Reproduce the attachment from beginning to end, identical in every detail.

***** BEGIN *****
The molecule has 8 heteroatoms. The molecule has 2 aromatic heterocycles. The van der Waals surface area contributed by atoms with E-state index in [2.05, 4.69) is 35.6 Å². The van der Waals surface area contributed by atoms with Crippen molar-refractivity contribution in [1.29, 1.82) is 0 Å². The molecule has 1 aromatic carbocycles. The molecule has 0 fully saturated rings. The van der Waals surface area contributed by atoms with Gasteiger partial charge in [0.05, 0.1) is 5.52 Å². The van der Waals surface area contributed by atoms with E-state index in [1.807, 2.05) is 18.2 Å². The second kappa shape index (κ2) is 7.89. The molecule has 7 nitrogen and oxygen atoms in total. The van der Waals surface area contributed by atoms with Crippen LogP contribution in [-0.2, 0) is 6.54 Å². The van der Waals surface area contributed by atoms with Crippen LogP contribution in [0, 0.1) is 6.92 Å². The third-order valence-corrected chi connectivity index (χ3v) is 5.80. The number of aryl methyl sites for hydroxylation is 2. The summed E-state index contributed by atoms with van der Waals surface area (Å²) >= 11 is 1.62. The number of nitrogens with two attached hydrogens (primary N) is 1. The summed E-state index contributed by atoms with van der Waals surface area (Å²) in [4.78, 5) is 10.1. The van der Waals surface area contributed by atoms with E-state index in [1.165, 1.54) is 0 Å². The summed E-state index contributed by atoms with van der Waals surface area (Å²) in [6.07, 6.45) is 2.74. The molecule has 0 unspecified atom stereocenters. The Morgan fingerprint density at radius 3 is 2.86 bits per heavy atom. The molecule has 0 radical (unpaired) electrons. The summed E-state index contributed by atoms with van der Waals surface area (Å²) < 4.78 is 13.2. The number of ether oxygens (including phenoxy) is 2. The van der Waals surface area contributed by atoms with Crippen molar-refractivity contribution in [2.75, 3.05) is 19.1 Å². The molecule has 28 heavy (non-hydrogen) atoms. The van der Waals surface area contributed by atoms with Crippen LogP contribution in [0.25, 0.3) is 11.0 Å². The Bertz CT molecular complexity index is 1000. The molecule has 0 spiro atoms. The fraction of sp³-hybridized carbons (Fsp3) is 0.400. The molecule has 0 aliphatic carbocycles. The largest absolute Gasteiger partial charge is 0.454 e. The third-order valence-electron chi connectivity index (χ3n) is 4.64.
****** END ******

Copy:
The molecule has 8 heteroatoms. The molecule has 2 aromatic heterocycles. The van der Waals surface area contributed by atoms with E-state index in [2.05, 4.69) is 35.6 Å². The van der Waals surface area contributed by atoms with Crippen molar-refractivity contribution in [1.29, 1.82) is 0 Å². The molecule has 1 aromatic carbocycles. The molecule has 0 fully saturated rings. The van der Waals surface area contributed by atoms with Gasteiger partial charge in [0.05, 0.1) is 5.52 Å². The van der Waals surface area contributed by atoms with E-state index in [1.807, 2.05) is 18.2 Å². The second kappa shape index (κ2) is 7.89. The molecule has 7 nitrogen and oxygen atoms in total. The van der Waals surface area contributed by atoms with Crippen LogP contribution in [-0.2, 0) is 6.54 Å². The van der Waals surface area contributed by atoms with Crippen LogP contribution in [0, 0.1) is 6.92 Å². The third-order valence-corrected chi connectivity index (χ3v) is 5.80. The number of aryl methyl sites for hydroxylation is 2. The summed E-state index contributed by atoms with van der Waals surface area (Å²) >= 11 is 1.62. The number of nitrogens with two attached hydrogens (primary N) is 1. The summed E-state index contributed by atoms with van der Waals surface area (Å²) in [4.78, 5) is 10.1. The van der Waals surface area contributed by atoms with E-state index in [1.165, 1.54) is 0 Å². The summed E-state index contributed by atoms with van der Waals surface area (Å²) in [6.07, 6.45) is 2.74. The molecule has 0 unspecified atom stereocenters. The Morgan fingerprint density at radius 3 is 2.86 bits per heavy atom. The molecule has 0 radical (unpaired) electrons. The summed E-state index contributed by atoms with van der Waals surface area (Å²) < 4.78 is 13.2. The number of ether oxygens (including phenoxy) is 2. The van der Waals surface area contributed by atoms with Crippen molar-refractivity contribution in [2.75, 3.05) is 19.1 Å². The molecule has 28 heavy (non-hydrogen) atoms. The van der Waals surface area contributed by atoms with Crippen LogP contribution in [0.25, 0.3) is 11.0 Å². The Bertz CT molecular complexity index is 1000. The molecule has 0 spiro atoms. The fraction of sp³-hybridized carbons (Fsp3) is 0.400. The molecule has 0 aliphatic carbocycles. The largest absolute Gasteiger partial charge is 0.454 e. The third-order valence-electron chi connectivity index (χ3n) is 4.64.